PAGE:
Training More Social Workers in Dialectical Behavior Therapy Could Be a Solution to Rising Suicide Rates
Researchers have documented the increase in suicide rates, particularly in the Black community and among children and young adults. The New York Times reported that from 1991 to 2019, suicide attempts by Black youth increased by nearly 80 percent, and the American Academy of Child and Adolescent Psychiatry stated that Black males between the ages of 10 and 19 “are twice as likely to die by suicide as compared to their white counterparts.” In fact, suicide is the second leading cause of death for this group. As the demand for mental health care increases, what steps will be necessary to close the gap between patients in need and access to a mental health care provider?
Although health care officials have begun to take action to fight the ongoing suicide crisis, many individuals in need are still unable to access mental health care due to a lack of providers. With over 750,000 social workers serving as the largest group of mental health care providers in the United States, the ability to work with suicidal individuals has become essential to the role, and a critical component of an effective and sustainable response to the current mental health crisis.
Dialectical Behavior Therapy (DBT), which now forms the core of a unique suicide prevention training program at the Columbia School of Social Work, is a key way in which CSSW aims to be part of the solution. The unique one-year program is the only program of its kind at a school of social work. It comprises a rigorous academic curriculum, including summer classes, paired with field-based DBT internship experience. Students also receive 10 days of DBT Intensive Training, provided by affiliate company Behavioral Tech, LLC, and attend a workshop seminar in Suicide Risk Assessment and Management.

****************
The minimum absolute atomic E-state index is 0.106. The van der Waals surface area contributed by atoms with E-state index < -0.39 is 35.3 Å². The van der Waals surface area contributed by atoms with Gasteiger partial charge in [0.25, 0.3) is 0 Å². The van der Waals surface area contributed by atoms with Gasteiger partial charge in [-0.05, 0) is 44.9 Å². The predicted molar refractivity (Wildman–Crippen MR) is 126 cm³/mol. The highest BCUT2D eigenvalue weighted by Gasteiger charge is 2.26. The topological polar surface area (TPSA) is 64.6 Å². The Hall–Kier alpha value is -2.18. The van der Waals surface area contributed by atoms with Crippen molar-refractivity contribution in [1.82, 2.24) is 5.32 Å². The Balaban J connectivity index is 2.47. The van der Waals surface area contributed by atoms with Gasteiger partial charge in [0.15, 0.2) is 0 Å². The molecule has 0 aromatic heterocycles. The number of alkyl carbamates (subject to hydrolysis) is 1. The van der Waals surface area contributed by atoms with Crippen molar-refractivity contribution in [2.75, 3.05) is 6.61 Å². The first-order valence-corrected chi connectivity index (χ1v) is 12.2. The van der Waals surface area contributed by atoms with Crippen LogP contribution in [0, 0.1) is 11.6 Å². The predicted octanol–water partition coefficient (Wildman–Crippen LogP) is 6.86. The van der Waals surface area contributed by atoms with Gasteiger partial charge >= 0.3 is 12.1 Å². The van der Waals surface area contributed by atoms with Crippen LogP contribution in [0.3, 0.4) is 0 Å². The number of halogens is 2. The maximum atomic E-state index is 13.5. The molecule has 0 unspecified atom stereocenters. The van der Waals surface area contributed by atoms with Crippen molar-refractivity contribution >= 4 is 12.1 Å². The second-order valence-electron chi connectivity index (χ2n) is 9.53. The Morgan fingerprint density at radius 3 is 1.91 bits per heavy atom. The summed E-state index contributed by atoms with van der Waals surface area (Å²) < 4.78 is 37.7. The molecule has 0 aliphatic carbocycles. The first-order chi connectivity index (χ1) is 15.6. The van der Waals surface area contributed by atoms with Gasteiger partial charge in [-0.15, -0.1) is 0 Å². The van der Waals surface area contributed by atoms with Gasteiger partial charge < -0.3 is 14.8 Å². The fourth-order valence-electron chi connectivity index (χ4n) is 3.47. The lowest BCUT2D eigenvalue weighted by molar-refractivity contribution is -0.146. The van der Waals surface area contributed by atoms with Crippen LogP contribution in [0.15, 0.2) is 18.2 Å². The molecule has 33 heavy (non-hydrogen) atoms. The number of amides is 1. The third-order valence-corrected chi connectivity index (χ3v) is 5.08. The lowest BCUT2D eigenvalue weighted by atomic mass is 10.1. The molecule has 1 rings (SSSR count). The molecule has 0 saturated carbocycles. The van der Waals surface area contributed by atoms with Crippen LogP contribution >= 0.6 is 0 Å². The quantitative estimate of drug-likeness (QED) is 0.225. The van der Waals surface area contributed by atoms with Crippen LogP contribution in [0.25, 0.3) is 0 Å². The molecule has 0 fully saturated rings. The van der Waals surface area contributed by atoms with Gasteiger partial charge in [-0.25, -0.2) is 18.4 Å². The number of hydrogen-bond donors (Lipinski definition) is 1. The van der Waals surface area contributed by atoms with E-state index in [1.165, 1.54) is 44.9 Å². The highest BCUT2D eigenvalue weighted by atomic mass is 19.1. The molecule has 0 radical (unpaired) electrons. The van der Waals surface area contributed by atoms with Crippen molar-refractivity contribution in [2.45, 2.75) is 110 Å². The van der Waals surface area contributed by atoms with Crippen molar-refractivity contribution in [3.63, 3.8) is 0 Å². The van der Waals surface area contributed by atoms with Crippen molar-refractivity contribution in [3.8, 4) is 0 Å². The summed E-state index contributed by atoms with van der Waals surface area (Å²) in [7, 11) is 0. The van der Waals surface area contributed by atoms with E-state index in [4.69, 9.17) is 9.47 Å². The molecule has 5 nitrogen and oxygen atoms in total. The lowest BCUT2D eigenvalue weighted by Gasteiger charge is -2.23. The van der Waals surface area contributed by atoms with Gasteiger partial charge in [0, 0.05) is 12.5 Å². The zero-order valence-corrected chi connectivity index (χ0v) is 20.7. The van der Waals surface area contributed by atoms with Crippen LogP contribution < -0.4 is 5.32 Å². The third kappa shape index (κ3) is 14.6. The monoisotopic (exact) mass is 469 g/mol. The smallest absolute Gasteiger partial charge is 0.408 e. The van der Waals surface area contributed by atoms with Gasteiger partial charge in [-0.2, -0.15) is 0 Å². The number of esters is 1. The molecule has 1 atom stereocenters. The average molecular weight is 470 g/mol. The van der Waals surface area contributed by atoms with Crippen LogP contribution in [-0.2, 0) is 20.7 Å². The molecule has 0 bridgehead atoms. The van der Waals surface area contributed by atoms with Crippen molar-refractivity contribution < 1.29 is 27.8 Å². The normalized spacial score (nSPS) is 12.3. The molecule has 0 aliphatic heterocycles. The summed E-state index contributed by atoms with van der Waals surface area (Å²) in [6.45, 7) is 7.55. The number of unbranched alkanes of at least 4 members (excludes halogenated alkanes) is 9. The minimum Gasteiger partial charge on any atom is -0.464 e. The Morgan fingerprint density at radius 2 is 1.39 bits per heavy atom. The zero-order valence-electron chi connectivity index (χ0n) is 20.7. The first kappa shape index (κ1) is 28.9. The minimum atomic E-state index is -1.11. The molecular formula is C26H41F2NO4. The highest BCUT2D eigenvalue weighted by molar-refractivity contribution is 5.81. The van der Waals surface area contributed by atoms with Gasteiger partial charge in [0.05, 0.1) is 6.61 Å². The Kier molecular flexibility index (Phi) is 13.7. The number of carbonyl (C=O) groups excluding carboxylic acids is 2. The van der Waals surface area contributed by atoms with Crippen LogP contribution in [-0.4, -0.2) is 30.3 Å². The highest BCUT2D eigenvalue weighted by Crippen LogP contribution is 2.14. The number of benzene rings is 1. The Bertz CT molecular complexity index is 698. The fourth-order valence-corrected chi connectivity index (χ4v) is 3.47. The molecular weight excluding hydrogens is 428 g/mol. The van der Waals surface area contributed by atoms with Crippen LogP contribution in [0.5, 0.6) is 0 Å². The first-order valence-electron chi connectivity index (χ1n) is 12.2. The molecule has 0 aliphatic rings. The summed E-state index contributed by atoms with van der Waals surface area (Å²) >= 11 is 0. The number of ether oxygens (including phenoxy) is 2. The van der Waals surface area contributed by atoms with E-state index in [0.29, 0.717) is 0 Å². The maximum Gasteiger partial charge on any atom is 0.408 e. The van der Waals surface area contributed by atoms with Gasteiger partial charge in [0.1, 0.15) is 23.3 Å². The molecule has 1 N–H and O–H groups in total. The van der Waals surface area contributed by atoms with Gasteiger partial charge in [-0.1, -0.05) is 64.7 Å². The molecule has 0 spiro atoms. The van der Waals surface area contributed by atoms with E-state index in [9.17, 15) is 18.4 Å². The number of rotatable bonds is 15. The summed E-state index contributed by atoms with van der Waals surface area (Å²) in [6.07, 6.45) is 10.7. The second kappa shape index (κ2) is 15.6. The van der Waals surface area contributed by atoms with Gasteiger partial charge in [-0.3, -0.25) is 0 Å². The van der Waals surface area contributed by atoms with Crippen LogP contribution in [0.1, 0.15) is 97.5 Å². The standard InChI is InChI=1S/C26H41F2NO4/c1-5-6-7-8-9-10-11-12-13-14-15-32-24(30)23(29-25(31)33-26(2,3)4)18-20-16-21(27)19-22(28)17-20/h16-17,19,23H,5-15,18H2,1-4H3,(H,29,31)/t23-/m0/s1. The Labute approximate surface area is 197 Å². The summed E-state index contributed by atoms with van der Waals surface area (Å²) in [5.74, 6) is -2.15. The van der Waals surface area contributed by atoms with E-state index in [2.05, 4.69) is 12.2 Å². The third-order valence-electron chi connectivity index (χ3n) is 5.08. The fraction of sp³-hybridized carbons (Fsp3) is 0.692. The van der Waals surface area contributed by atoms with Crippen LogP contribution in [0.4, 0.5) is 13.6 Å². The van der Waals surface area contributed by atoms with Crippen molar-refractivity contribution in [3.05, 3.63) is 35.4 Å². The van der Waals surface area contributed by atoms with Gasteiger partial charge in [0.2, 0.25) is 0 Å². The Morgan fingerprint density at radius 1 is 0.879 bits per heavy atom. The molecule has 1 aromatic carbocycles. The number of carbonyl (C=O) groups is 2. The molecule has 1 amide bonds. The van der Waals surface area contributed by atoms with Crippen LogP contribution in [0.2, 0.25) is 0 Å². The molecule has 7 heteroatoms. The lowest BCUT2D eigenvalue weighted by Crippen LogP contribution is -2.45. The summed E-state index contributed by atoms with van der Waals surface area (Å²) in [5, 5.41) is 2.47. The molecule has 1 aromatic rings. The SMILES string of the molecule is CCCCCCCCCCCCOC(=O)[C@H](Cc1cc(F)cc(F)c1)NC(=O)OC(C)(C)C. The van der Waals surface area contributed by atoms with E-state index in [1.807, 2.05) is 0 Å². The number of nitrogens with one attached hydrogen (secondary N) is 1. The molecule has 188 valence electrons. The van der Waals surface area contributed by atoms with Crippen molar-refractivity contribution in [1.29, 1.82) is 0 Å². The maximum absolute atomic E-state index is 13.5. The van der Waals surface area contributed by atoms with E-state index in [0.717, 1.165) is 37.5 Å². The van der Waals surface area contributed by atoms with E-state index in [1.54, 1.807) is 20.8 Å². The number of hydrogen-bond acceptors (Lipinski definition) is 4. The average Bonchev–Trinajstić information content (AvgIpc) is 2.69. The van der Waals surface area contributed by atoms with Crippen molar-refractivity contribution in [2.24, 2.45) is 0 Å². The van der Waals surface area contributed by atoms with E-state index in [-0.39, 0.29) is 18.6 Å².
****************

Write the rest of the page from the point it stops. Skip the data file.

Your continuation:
DBT was developed by Dr. Marsha Linehan, Professor Emeritus of the University of Washington, a psychologist who has experienced suicidal thoughts and impulses herself, and been hospitalized for extended periods of time with no improvement which lead her to develop this approach. Founded in 2004 by Director Professor André Ivanoff, a longtime colleague and collaborator of Linehan’s, Columbia’s DBT Training Program deemphasizes hospitalization in favor of problem-solving techniques, large amounts of validation, and an emphasis on building what DBT practitioners call “a life worth living.”
DBT is one of many steps forward in addressing the ongoing suicide epidemic. An increase in the implementation of this evidence-based psychotherapy will help social workers refine their interpersonal and professional skills as the leading mental health practitioners in the country. The rising rate of suicide is a mutifaceted issue caused by mental and physical illness, racism and oppression, substance abuse, financial instability, and so much more. Social workers have a deeply intersectional understanding of these major contributing factors; they are constantly working to improve equitable access to care, which looks different for every individual who is struggling with suicidal thoughts/actions. Although social workers are at the frontline of this issue, everyone has a role to play in destigmatizing mental health and suicide, from federal healthcare systems all the way down to the individual level.
Note: If you have suicidal thoughts or ideations, or are concerned about a friend or loved one who does, call 988 or another crisis care call center.